I'm not typically a huge fan of shorter articles, as I like to write a lot, but there's a ton of value in this one and zero fluff, because the value is in the corresponding numbers (tax percentages) and since it's tax season, what better way to kick it off than by writing a tax article?!
What Matters? Location.
Location plays a big role in how much you end up paying in taxes. There's no way around it. We have borders on states, and nice little corresponding income taxes within those borders. If you live within those borders you're subject to the laws of that state and with it, their taxes.
To help you make the most of your money, we've got a rundown of the states with the highest and lowest taxes, and a table with the highest tax rate from each state.
What Kind Of Taxes? You Ask.
The big 3.
- Income tax
- Sales tax
- Property tax
These 3 tax types can add up fast. 10% annually, 9% on purchases and 2% on your property can put a huge dent in your bank account.
Which States Have Personal Income Tax?
First off, 41 states and D.C. have a personal income tax. This means that only 8 states in America have NO tax, the rest do. Thankfully, not all of these taxes are high, and in some cases, are a mid-single-digit flat tax (Arizona is a great example of that)
California has the highest rate at 13.3% , while Hawaii (11%) and New Jersey (10.75%) aren't far behind. Quick note, New Jersey's highest tax rate is only applicable above $5,000,001 so unless you're making that or higher, you'll be taxed in the 8% range, which is lower than quite a few states.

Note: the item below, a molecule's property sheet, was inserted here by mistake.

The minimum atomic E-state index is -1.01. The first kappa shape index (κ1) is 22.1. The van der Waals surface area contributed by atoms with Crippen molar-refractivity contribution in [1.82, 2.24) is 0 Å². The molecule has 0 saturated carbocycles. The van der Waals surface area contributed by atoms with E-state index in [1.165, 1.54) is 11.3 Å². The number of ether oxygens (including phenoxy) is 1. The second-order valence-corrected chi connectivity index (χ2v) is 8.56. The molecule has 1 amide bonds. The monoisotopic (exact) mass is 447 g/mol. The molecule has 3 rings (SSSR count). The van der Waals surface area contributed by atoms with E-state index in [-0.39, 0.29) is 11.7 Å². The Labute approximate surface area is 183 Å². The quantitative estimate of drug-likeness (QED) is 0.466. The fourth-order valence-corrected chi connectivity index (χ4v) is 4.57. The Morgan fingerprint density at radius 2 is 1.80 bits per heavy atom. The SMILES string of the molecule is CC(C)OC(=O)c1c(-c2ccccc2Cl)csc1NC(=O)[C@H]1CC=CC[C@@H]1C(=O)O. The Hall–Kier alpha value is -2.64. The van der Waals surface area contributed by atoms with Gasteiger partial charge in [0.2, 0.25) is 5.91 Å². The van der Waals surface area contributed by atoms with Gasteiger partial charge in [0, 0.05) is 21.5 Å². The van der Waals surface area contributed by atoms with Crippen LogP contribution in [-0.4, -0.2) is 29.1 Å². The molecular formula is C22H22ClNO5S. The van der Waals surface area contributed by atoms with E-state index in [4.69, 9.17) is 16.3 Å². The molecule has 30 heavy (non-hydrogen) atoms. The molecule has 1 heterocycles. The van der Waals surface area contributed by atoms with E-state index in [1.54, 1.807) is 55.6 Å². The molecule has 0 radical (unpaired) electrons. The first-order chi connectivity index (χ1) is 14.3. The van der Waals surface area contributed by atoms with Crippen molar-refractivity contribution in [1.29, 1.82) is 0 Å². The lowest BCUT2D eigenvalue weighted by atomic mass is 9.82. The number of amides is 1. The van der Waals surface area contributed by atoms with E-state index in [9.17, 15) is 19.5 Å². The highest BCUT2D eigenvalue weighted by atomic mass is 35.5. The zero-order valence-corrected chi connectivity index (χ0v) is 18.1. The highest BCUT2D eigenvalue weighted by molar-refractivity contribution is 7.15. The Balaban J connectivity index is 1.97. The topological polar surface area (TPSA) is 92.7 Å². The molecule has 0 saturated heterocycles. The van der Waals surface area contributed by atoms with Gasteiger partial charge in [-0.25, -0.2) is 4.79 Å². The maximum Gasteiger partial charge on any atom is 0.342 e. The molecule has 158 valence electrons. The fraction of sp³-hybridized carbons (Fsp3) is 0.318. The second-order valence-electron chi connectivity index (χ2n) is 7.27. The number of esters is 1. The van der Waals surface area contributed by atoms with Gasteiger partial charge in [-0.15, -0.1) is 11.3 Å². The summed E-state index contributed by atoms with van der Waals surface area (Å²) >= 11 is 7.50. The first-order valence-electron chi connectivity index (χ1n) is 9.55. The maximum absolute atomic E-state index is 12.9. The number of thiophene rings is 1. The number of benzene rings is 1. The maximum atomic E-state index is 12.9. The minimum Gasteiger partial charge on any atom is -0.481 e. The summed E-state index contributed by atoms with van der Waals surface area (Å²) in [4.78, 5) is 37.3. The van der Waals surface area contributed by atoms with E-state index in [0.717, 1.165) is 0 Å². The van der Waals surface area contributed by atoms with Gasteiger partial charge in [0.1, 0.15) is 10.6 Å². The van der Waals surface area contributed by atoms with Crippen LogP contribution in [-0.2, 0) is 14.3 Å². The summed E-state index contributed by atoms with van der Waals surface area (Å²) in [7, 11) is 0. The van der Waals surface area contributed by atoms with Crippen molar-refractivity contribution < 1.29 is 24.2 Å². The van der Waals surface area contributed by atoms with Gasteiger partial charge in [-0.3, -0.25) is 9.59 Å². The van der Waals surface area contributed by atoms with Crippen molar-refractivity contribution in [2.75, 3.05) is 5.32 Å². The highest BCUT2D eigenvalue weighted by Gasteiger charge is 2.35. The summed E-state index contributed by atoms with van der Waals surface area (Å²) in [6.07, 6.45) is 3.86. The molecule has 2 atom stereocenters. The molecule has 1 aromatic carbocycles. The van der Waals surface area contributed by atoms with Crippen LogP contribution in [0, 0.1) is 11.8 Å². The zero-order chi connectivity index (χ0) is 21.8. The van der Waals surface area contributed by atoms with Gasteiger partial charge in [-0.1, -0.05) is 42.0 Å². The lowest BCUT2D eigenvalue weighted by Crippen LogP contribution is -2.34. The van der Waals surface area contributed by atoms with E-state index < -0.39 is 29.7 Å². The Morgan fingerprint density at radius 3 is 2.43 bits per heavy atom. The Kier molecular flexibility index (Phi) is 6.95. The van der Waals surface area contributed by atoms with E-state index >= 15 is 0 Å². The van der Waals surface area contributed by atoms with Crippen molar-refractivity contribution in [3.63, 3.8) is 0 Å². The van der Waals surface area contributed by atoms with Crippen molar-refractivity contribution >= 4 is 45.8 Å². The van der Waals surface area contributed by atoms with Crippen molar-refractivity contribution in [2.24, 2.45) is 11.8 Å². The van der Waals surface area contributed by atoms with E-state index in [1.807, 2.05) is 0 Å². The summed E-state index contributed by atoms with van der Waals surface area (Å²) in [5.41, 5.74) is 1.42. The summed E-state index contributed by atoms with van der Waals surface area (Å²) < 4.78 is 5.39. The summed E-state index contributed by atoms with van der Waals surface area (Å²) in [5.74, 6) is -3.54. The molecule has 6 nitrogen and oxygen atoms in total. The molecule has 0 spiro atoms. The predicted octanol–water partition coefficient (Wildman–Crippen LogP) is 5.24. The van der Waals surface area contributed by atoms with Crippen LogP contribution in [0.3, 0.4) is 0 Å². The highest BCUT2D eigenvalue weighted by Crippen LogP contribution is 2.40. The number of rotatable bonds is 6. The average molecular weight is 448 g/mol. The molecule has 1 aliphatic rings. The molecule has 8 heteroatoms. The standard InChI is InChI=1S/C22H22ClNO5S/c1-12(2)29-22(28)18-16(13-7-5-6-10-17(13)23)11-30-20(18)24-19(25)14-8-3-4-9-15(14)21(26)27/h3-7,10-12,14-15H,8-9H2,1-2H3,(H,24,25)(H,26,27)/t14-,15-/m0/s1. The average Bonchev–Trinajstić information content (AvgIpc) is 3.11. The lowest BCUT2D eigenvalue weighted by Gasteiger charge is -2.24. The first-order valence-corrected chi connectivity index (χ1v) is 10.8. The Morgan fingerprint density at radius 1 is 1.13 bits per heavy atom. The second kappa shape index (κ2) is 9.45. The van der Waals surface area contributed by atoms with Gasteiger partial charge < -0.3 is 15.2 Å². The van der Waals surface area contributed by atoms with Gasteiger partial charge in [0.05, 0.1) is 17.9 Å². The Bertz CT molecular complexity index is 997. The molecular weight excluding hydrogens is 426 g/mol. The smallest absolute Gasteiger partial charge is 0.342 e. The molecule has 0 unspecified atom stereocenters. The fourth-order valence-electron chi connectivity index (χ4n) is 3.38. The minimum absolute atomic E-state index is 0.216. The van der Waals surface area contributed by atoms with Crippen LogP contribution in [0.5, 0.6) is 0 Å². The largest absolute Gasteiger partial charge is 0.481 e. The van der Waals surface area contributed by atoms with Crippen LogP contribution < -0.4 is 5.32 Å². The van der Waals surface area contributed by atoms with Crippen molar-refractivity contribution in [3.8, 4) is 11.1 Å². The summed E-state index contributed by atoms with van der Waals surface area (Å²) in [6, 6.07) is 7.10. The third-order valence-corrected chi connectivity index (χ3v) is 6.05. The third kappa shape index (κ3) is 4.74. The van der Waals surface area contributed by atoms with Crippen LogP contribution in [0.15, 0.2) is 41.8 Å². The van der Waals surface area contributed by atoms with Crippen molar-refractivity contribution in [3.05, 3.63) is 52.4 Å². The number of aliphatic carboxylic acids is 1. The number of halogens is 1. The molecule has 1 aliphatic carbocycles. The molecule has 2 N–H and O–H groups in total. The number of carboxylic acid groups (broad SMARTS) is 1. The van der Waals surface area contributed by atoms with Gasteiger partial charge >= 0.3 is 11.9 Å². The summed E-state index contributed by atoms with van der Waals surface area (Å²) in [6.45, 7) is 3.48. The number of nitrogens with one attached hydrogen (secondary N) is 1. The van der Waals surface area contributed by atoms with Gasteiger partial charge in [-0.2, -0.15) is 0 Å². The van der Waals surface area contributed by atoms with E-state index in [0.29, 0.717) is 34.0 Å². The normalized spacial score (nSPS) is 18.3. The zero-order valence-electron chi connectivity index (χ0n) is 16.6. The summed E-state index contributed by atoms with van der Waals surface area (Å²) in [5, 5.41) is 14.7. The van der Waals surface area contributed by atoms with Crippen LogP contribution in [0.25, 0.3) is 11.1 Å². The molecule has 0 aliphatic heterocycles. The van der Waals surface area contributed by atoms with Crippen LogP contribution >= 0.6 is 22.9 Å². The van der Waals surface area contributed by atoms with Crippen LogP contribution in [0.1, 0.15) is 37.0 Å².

On the flip side, eight states have no personal income tax at all, and they are,
- South Dakota
A lot of people from high-tax states such as California, New York flock to these no tax states to save some serious money. Florida, Nevada & Texas seem to be the most desirable relocation targets.
When it comes to property taxes, it's a local thing, not a state thing. The highest property taxes can be found in New Jersey, while the lowest can be found in Louisiana.
All but four states - Oregon, New Hampshire, Montana, and Delaware - rely on sales tax for revenue. That's right. In those 4 states you pay $0.00 in sales tax!
The states with the highest total sales taxes are Tennessee, Louisiana, and Arkansas, while the states with the lowest sales taxes are Alaska, Oregon, Delaware, and New Hampshire (because, no sales tax, obviously!).
The Tax Foundation's 2019 State and Local Tax Burden Rankings study found that Americans pay an average of 9.9% in state and local taxes, which if you ask me, as an Oregonian, is crazy. With 10% as an average, and including the 10%+ markup we saw after inflation hit, everything just got a lot more expensive.
The top five states with the highest state and local tax combinations are New York, Connecticut, New Jersey, Illinois, and California and Wisconsin, so if you live in one of these states and you care more about saving money than where you live, you might want to look into relocating to a lower tax state.
At least, that's what I would do.
|State||Highest State Income Tax Rate|
|Alaska||No state income tax|
|Delaware||No state income tax|
|Florida||No state income tax|
|Nevada||No state income tax|
|New Hampshire||No state income tax (except for income from dividends and interest)|
|South Dakota||No state income tax|
|Tennessee||No state income tax|
|Texas||No state income tax|
|Washington||No state income tax|
|Wyoming||No state income tax|